How Did I Do?

I did not end up finishing Emma or even starting Persuasion, or tackle the Lady Astronaut series. Something to look forward to for 2022! Here’s more detail about all I did get to, though.

I thought I would hit 22 books for the year, but some things got in the way to keep Rory and me from finishing our two-person book club reading of Emma, but we should finish that early next year. So, instead, I just hit my 21-book goal. I’m happy with that. I read some incredible books this year, and have enjoyed reading and reflecting on my reading more, now that I keep track of what I read in Goodreads.

My books ran the gamut: the mysterious and lovely The Ten Thousand Doors of January, coincidentally read in January; my grandfather’s The Adventures of Learning in College, a fun look at mid-century college life from the perspective of an English professor (my grandfather); Ready Player Two, a fun sequel to the fun original, with just as many gratuitous ’80s references; another read of Pride and Prejudice, this time the annotated version with Rory; Writing a Woman’s Life, an interesting look at writing about women through the decades and centuries; The Phantom Tollbooth, which I hadn’t fully re-read since childhood; Jenny Lawson’s Broken (in the best way possible) which I liked but not as much as her first book; the first two books in the A Boy Called Christmas series by Matt Haig, which were fantastic; our own Fran Wilde’s Clock Star Rose Spine, a moving collection of her poetry; Project Hail Mary, which everyone was correct to adore; Several People Are Typing, a quick, compelling, and weird read for anyone who uses Slack or has an office job; plus a few others, including some throw-away fluff books that filled in the gaps.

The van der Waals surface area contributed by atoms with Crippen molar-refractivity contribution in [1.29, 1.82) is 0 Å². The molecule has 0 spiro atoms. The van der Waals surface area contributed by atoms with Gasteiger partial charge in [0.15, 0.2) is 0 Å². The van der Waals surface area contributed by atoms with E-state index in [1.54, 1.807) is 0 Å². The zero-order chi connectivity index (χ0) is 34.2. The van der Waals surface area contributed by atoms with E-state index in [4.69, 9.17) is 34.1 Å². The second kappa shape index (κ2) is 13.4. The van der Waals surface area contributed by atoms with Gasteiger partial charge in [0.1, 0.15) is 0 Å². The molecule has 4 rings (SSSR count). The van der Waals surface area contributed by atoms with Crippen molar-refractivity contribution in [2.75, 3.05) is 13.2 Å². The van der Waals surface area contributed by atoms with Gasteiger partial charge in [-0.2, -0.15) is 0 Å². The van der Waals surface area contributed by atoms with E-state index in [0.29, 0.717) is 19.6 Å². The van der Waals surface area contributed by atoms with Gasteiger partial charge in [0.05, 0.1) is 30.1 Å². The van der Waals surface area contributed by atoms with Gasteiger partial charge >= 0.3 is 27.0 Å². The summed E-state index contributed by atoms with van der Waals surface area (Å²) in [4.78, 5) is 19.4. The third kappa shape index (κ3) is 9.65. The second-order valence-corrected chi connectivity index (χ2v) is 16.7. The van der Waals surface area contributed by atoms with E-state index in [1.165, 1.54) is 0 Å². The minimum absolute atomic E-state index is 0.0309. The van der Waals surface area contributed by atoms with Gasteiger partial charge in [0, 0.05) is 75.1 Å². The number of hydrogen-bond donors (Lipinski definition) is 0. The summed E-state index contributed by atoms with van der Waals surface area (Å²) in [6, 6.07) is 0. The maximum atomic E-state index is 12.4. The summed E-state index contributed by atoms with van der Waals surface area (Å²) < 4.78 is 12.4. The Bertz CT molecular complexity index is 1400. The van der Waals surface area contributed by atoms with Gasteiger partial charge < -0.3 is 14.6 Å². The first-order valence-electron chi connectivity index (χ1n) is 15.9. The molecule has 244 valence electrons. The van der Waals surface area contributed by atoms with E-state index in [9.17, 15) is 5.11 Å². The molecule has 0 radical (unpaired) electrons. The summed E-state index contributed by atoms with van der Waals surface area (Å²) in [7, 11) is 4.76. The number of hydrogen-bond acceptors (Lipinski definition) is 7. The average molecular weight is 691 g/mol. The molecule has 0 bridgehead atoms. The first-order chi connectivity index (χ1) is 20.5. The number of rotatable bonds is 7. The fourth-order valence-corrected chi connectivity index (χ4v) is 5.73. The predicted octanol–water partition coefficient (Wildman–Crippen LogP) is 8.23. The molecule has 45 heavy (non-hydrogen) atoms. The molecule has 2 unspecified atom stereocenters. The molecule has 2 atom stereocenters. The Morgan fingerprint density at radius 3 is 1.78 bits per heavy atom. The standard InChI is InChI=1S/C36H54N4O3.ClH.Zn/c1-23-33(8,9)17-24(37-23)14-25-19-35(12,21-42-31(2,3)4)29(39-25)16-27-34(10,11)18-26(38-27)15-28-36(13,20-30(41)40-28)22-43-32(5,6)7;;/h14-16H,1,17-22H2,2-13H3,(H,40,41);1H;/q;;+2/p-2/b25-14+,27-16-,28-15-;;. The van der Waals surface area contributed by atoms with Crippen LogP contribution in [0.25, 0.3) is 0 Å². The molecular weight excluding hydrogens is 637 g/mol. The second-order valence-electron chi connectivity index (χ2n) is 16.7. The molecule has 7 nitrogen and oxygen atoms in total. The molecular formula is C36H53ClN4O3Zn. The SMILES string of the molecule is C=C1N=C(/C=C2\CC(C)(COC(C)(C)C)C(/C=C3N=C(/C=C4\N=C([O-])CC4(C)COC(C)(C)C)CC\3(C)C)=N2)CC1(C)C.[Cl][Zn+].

All in all, I read fewer fluff books in 2021 than I had in 2020, which I’m happy about. I enjoy fluffy books sometimes, to get a break from the seriousness of life, just as I like cheesy Christmas romance movies. But only as a mental break from more serious or quality fare.

Robin Brooks

2021 was a much better year for me and books than 2020. 

I didn’t do too badly on my reading resolutions, though, as I probably could have (should have) predicted, my plan to reread Terry Pratchett entirely collapsed. I got as far as reading and reviewing The Color of Magic, reading The Light Fantastic, and buying a copy of Equal Rites. After that, it ground to a halt. Not very impressive. 

My ability to produce my old Word Wednesday column also completely collapsed. As I predicted in last year’s resolution post, homeschooling became a thing again in the early months of 2021. Indeed, in the UK, children didn’t return to school after the Christmas break. This broke my ability to write in the daytime and crushed my energy for non-fiction books, which tended to be where most of my Word Wednesday focus was diverted. 

Books became a retreat for me in what was a difficult year. My mum passed away in February, on the back of my dad dying only 6 months or so earlier. My escape was the written word. I ended up reading so many good novels in 2021, more of which I’ll write about in our forthcoming books of the year post. Whilst finding time to read was largely a lot harder than in previous years, I still tried to carve out the mental space to escape planet earth and head to some awesome SFF destinations. I didn’t review everything I read, but the ability to immerse myself in other worlds was invaluable for my well-being in a very difficult year. I read some truly exceptional fiction in 2021 and I thank all the authors for keeping me going.

I did succeed in my endeavor to buy more books from bricks-and-mortar stores. Admittedly, lots of these purchases were still through the internet, but using portals such as and I was moderately successful in my attempt to read books that I had purchased, rather than ones I was sent from publishers. I don’t think I hit my target of 50/50 but it was probably closer than any of the last 5 or 10 years. I still bought more books than I could read (and more games than I could play for that matter) but that is the lot of a bibliophile. There is, after all, no such thing as too many books!

We hope you had a good year of reading! Join us next week for our 2022 reading resolutions!

Click through to read all of “Stack Overflow: 2021 Year-End Reflections” at GeekDad.If you value content from GeekDad, please support us via Patreon or use this link to shop at Amazon. Thanks!

Liked it? Take a second to support GeekMom and GeekDad on Patreon!
Become a patron at Patreon!